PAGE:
Think again if you think dehydration, bad genes, overweight, gout, hyperthyroidism, urinary tract infection, Crohn's disease, and cystinuria are the only things that can give you kidney stones. In 2014, researchers at the University of Parma, Italy, made an interesting observation from their study; they found out that generous consumption of a compound present in almost all foods could increase your chances of developing kidney stones. Guess what this substance is? Sodium Chloride! Table Salt!

In this study, the researchers collated and analyzed data on the association between the odds of developing kidney stones and salt consumption rates. The research team observed a high incidence of kidney stones among individuals on high-salt diets. The findings of another study published in the American Journal of Clinical Nutrition show that reduction in salt intake decreases the rate of calcium excretion and consequently the odds of developing kidney stones.

Kidney stones are relatively common. Approximately, 6% of women and 11% of men will develop kidney stones at least once in their lifetime. Kidney stones are hard, pebble-like pieces of materials that develop in one or both kidneys. The size of a kidney stone varies; it can be as small as a grain of sand or as large as a golf ball. Some of the symptoms associated with kidney stones include pain, nausea, difficulty in passing urine, and in severe cases kidney disease. Of the different types of kidney stones, calcium stones are the most commonly occurring type. A high-salt diet promotes the excretion of calcium via the kidney and increases the risk of stones forming in the kidney.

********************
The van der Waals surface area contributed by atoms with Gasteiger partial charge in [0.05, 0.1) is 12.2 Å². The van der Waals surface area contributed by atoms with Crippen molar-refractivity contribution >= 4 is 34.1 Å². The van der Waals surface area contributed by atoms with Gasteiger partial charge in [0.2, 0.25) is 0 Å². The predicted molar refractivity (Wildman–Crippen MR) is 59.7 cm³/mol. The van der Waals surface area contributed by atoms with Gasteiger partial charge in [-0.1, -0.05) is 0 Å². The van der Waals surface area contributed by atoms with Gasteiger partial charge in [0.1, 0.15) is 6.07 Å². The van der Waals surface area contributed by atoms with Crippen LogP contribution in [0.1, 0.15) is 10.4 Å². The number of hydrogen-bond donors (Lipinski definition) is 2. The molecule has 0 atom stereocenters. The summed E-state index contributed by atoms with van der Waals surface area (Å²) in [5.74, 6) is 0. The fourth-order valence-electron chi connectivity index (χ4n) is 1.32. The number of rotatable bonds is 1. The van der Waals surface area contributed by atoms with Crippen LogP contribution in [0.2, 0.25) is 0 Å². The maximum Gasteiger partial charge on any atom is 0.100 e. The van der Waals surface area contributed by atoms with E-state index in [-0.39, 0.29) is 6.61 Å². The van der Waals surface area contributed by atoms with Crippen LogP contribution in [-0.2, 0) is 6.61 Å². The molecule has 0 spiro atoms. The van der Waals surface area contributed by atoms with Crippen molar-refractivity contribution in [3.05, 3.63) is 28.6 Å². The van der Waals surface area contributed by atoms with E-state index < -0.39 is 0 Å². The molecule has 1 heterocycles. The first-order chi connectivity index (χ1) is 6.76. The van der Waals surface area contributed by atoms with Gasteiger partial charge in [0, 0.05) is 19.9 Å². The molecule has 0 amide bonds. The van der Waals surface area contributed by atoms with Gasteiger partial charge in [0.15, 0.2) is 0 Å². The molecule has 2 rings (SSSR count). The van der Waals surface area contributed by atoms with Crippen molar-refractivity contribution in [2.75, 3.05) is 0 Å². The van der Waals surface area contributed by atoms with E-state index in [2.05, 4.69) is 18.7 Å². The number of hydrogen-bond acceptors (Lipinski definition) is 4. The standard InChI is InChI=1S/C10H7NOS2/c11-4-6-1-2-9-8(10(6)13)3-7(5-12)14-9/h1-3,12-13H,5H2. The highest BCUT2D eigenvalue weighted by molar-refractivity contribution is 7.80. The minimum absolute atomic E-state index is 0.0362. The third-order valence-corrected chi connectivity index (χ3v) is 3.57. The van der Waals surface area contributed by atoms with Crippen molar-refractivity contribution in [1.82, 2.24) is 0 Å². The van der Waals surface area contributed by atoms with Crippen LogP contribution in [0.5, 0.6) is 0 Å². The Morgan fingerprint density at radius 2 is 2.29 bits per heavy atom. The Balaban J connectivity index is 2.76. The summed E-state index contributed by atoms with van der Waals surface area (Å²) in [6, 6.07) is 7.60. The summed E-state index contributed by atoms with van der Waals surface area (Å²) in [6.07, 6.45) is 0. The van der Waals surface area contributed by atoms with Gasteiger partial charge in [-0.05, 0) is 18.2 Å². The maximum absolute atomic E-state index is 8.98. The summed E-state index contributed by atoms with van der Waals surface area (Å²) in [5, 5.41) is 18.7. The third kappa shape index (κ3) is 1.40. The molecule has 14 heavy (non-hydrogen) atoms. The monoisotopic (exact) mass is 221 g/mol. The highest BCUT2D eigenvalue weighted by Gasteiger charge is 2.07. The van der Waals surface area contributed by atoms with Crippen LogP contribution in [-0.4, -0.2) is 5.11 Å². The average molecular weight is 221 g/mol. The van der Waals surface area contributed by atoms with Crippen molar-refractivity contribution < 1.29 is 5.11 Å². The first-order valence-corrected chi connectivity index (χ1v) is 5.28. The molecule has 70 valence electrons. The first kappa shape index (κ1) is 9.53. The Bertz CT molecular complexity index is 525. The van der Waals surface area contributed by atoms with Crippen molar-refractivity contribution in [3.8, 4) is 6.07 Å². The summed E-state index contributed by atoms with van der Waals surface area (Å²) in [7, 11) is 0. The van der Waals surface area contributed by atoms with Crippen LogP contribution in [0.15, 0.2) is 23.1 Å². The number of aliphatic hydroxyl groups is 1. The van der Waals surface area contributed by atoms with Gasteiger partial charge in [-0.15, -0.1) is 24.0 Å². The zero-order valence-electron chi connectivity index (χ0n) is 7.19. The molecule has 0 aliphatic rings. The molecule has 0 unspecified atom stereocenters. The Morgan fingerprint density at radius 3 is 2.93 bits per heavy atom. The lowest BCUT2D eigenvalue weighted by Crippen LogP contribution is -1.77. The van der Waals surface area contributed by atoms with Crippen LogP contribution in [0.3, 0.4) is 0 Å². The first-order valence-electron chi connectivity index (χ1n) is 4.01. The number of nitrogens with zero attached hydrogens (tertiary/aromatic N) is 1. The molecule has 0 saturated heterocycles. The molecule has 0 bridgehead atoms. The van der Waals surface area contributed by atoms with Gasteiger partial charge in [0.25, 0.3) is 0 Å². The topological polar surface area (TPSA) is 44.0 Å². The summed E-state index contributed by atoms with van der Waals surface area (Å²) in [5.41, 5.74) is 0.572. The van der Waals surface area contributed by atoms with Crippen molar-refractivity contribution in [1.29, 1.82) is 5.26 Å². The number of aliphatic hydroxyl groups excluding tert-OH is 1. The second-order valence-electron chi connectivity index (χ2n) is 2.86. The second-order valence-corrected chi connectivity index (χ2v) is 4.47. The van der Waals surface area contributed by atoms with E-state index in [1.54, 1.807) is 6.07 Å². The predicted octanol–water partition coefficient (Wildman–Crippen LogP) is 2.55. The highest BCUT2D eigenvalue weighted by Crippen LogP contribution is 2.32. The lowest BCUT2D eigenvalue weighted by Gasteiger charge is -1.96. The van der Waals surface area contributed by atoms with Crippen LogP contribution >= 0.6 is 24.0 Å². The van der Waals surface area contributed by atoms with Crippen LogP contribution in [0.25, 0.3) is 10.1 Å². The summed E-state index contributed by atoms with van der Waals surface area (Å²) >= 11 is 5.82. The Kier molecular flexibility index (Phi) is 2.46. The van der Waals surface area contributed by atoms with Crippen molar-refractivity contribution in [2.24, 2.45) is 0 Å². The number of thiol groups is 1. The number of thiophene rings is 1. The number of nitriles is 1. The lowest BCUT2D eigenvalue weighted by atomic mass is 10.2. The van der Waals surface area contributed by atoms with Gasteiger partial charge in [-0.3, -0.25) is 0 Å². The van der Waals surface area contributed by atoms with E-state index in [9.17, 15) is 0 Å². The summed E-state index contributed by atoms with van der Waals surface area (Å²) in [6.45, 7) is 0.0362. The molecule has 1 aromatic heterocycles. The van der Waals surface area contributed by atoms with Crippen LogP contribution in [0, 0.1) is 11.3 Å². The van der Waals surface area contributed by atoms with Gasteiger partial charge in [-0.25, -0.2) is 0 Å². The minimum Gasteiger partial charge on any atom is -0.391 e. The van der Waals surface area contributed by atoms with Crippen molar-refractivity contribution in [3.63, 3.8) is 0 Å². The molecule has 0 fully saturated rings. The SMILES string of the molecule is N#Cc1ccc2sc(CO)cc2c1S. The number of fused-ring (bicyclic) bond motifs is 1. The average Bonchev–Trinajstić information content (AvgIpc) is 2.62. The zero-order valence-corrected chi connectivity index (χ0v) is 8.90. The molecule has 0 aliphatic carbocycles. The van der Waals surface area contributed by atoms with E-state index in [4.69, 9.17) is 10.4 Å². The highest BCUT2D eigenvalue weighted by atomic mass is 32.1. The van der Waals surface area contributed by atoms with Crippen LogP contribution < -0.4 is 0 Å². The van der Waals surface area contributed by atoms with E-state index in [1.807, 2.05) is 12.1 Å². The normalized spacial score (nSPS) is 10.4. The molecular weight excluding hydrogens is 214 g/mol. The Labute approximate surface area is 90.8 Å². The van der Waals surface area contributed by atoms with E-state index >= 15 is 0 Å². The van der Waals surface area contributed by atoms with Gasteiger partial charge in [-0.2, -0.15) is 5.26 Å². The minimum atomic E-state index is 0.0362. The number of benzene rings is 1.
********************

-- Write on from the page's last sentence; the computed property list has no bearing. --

In order to lower our risk of developing kidney stones, we need to remove salty foods from our diets. Cheese, processed meats, chips, restaurant dishes, and baked goods made from refined flour are high-sodium foods that should come off from our plates. Processed foods are the greatest sources of salt in the American diet. Getting these salt mines out of our diets can substantially decrease the incidence of kidney stones among Americans.

Additional Information:

(1) Can a Plant-Based Diet Prevent/Treat Kidney Stones?

(2) Salt and Nephrolithiasis

(3) Kidney Disease and Kidney Stones